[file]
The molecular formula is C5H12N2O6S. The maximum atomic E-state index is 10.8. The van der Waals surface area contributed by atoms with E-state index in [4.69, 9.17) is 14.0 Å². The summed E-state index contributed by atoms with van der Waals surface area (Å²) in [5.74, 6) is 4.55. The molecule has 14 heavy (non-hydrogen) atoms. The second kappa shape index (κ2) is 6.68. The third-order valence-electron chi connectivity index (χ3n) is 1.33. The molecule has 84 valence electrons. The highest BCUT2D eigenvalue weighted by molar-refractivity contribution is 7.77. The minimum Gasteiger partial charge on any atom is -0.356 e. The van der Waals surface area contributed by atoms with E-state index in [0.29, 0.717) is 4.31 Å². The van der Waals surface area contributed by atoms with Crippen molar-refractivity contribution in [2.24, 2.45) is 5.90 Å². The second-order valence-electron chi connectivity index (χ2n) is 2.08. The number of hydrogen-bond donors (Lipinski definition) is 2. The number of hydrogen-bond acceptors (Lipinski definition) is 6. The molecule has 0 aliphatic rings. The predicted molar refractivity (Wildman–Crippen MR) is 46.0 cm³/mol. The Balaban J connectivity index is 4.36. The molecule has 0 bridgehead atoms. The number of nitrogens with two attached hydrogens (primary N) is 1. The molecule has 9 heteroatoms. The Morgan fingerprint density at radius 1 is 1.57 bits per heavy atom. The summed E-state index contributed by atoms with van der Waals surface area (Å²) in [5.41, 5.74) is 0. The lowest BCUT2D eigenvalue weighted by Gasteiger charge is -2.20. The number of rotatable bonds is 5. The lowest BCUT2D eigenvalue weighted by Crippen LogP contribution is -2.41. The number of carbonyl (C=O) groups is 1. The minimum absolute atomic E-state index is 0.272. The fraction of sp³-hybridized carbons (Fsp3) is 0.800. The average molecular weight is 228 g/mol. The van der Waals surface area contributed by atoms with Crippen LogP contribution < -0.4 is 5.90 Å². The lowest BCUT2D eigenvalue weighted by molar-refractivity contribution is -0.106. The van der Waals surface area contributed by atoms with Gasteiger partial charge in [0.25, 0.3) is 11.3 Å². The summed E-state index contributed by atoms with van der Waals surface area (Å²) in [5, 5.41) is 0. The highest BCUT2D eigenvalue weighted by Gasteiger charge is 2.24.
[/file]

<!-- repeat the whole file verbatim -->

The molecular formula is C5H12N2O6S. The maximum atomic E-state index is 10.8. The van der Waals surface area contributed by atoms with E-state index in [4.69, 9.17) is 14.0 Å². The summed E-state index contributed by atoms with van der Waals surface area (Å²) in [5.74, 6) is 4.55. The molecule has 14 heavy (non-hydrogen) atoms. The second kappa shape index (κ2) is 6.68. The third-order valence-electron chi connectivity index (χ3n) is 1.33. The molecule has 84 valence electrons. The highest BCUT2D eigenvalue weighted by molar-refractivity contribution is 7.77. The minimum Gasteiger partial charge on any atom is -0.356 e. The van der Waals surface area contributed by atoms with E-state index in [0.29, 0.717) is 4.31 Å². The van der Waals surface area contributed by atoms with Crippen molar-refractivity contribution in [2.24, 2.45) is 5.90 Å². The second-order valence-electron chi connectivity index (χ2n) is 2.08. The number of hydrogen-bond donors (Lipinski definition) is 2. The number of hydrogen-bond acceptors (Lipinski definition) is 6. The molecule has 0 aliphatic rings. The predicted molar refractivity (Wildman–Crippen MR) is 46.0 cm³/mol. The Balaban J connectivity index is 4.36. The molecule has 0 bridgehead atoms. The number of nitrogens with two attached hydrogens (primary N) is 1. The molecule has 9 heteroatoms. The Morgan fingerprint density at radius 1 is 1.57 bits per heavy atom. The summed E-state index contributed by atoms with van der Waals surface area (Å²) in [5.41, 5.74) is 0. The lowest BCUT2D eigenvalue weighted by Gasteiger charge is -2.20. The number of rotatable bonds is 5. The lowest BCUT2D eigenvalue weighted by Crippen LogP contribution is -2.41. The number of carbonyl (C=O) groups is 1. The minimum absolute atomic E-state index is 0.272. The fraction of sp³-hybridized carbons (Fsp3) is 0.800. The average molecular weight is 228 g/mol. The van der Waals surface area contributed by atoms with Crippen LogP contribution < -0.4 is 5.90 Å². The lowest BCUT2D eigenvalue weighted by molar-refractivity contribution is -0.106. The van der Waals surface area contributed by atoms with Gasteiger partial charge in [0.25, 0.3) is 11.3 Å². The summed E-state index contributed by atoms with van der Waals surface area (Å²) in [5, 5.41) is 0. The highest BCUT2D eigenvalue weighted by Gasteiger charge is 2.24.